Karolinska Institutet
  • Solna, Stockholm, Sweden
Recent publications
Treatment response and resistance in major depressive disorder (MDD) are suggested to be heritable. Due to significant challenges in defining treatment-related phenotypes, our understanding of their genetic bases is limited. This study aimed to derive a stringent definition of treatment resistance and to investigate the genetic overlap between treatment response and resistance in MDD. Using electronic medical records on the use of antidepressants and electroconvulsive therapy (ECT) from Swedish registers, we derived the phenotype of treatment-resistant depression (TRD) and non-TRD within ~4500 individuals with MDD in three Swedish cohorts. Considering antidepressants and lithium are first-line treatment and augmentation used for MDD, respectively, we generated polygenic risk scores (PRS) of antidepressants and lithium response for individuals with MDD and evaluated their associations with treatment resistance by comparing TRD with non-TRD. Among 1778 ECT-treated MDD cases, nearly all (94%) used antidepressants before their first ECT and the vast majority had at least one (84%) or two (61%) antidepressants of adequate duration, suggesting these MDD cases receiving ECT were resistant to antidepressants. We did not observe a significant difference in the mean PRS of antidepressant response between TRD and non-TRD; however, we found that TRD cases had a significantly higher PRS of lithium response compared to non-TRD cases (OR = 1.10–1.12 under various definitions). The results support the evidence of heritable components in treatment-related phenotypes and highlight the overall genetic profile of lithium-sensitivity in TRD. This finding further provides a genetic explanation for lithium efficacy in treating TRD.
Background The microbiome plays an important role in the pathophysiology of irritable bowel syndrome (IBS). Antibiotic use can fundamentally alter gut microbial ecology. We examined the association of antibiotic use with IBS in a large population‐based investigation. Methods A case–control study with prospectively collected data on 29,111 adult patients diagnosed with IBS in Sweden between 2007 and 2016 matched with 135,172 controls. Using a comprehensive histopathology cohort, the Swedish Patient Register, and the Prescribed Drug Register, we identified all consecutive cases of IBS in addition to cumulative antibiotic dispensations accrued until 1 year prior to IBS (exclusionary period) for cases and time of matching for up to five general population controls matched on the basis of age, sex, country and calendar year. Conditional logistic regression estimated multivariable‐adjusted odds ratios (ORs) and 95% confidence intervals (CIs) for the risk of IBS. Results Patients with IBS (n = 29,111) were more likely than controls (n = 135,172) to have used antibiotics up to 1 year prior to diagnosis (74.9% vs. 57.8%). After multivariable adjustment, this translated to a more than twofold increased odds of IBS (OR 2.21, 95% CI 2.14–2.28) that did not differ according to age, sex, year of IBS diagnosis or IBS subtype. Compared to none, 1–2 (OR 1.67, 95% CI 1.61–1.73) and ≥3 antibiotics dispensations (OR 3.36, 95% CI 3.24–3.49) were associated with increased odds of IBS (p for trend <0.001) regardless of the antibiotic class. Conclusions Prior antibiotics use was associated with an increased odds of IBS with the highest risk among people with multiple antibiotics dispensations.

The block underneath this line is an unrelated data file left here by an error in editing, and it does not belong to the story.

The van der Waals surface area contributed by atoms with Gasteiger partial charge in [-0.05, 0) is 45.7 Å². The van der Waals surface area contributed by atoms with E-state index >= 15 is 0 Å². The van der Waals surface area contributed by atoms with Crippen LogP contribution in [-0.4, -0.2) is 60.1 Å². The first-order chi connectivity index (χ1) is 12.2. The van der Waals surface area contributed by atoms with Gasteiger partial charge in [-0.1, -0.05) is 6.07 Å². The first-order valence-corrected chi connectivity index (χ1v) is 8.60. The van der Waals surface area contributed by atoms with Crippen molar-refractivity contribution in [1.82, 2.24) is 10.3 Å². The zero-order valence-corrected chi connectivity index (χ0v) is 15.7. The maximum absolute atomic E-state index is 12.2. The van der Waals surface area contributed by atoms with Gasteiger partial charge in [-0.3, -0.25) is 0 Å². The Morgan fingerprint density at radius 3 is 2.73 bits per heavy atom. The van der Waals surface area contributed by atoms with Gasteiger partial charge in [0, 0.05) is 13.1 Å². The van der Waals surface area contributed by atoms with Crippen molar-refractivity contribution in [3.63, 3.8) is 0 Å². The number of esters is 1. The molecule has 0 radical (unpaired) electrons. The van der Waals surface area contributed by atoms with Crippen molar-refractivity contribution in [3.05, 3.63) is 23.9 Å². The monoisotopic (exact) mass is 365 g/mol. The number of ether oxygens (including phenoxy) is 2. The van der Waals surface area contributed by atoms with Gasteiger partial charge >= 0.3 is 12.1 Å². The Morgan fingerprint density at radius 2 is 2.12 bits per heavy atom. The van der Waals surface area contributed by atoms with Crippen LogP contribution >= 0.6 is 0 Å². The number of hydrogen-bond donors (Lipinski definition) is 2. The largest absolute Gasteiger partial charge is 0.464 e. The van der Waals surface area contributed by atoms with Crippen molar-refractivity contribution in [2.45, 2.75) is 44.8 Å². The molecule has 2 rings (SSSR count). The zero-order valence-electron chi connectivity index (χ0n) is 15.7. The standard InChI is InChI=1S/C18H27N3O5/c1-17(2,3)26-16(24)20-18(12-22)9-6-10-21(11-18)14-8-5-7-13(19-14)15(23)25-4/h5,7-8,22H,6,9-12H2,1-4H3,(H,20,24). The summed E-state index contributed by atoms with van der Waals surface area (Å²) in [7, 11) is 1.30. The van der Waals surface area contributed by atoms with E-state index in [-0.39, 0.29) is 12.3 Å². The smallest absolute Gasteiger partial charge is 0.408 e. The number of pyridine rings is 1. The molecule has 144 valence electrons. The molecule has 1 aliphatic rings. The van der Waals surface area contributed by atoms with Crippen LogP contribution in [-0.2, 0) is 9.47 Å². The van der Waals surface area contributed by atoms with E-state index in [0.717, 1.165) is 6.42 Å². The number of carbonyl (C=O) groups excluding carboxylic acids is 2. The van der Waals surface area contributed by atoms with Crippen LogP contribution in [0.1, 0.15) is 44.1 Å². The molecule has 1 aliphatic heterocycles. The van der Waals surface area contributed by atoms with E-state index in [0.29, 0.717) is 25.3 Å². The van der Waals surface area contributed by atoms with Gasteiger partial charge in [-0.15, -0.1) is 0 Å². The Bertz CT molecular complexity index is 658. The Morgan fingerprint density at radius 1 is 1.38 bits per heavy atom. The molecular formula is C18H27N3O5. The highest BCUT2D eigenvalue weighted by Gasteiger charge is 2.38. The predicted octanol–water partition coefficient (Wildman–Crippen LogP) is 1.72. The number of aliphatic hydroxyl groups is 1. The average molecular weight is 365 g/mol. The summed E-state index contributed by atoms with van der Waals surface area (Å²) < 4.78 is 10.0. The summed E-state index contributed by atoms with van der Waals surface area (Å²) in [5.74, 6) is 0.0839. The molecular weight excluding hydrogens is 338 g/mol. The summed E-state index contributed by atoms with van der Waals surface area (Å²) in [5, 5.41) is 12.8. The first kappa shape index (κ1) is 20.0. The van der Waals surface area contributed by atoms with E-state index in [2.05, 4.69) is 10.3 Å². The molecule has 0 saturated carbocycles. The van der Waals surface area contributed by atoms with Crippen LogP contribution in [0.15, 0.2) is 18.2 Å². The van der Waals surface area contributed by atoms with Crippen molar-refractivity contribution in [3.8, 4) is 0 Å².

Introduction On average, people with disabilities face many difficulties in accessing healthcare and experience worse health outcomes. Yet, evidence on how to overcome these barriers is lacking. Participatory approaches are gaining prominence as they can generate low-cost, appropriate and scalable solutions. This study protocol is for the pilot testing of the co-created Participatory Learning and Action for Disability (PLA-D) groups to assess feasibility. Methods and analysis We will pilot test PLA-D in five groups in Luuka district, Uganda during 2023. Each group will include approximately 20 members (people with disabilities, family members, carers) who will meet every 2–3 weeks over a 9–11 month period. The groups, guided by a trained facilitator, will identify issues about health and healthcare access and plan and implement locally generated solutions (eg, raising awareness of rights, advocacy and lobbying, establishing health savings and financing schemes). We will collect diverse sources of data to assess feasibility: (1) in-depth interviews and focus group discussions with group participants, non-participants and group facilitators; (2) monitoring of group activities; (3) direct observation of groups and (4) quantitative survey of group participants at baseline and endline. Data analyses will be undertaken to assess feasibility in terms of: acceptability, demand, implementation and practicality. We will develop and refine evaluation tools in preparation for a future trial. Ethics and dissemination Ethical approval for the study has been received by the London School of Hygiene & Tropical Medicine and the Uganda Virus Research Institute ethics committees. Informed consent will be obtained from all study participants, making adaptations for people with disabilities as necessary. We will reach different groups for our dissemination activities, including (1) people with disabilities (eg, community meetings); (2) policy and programme stakeholders in Uganda and international (eg, individual meetings, evidence briefs) and (3) academics (journal articles, conference/seminar presentations).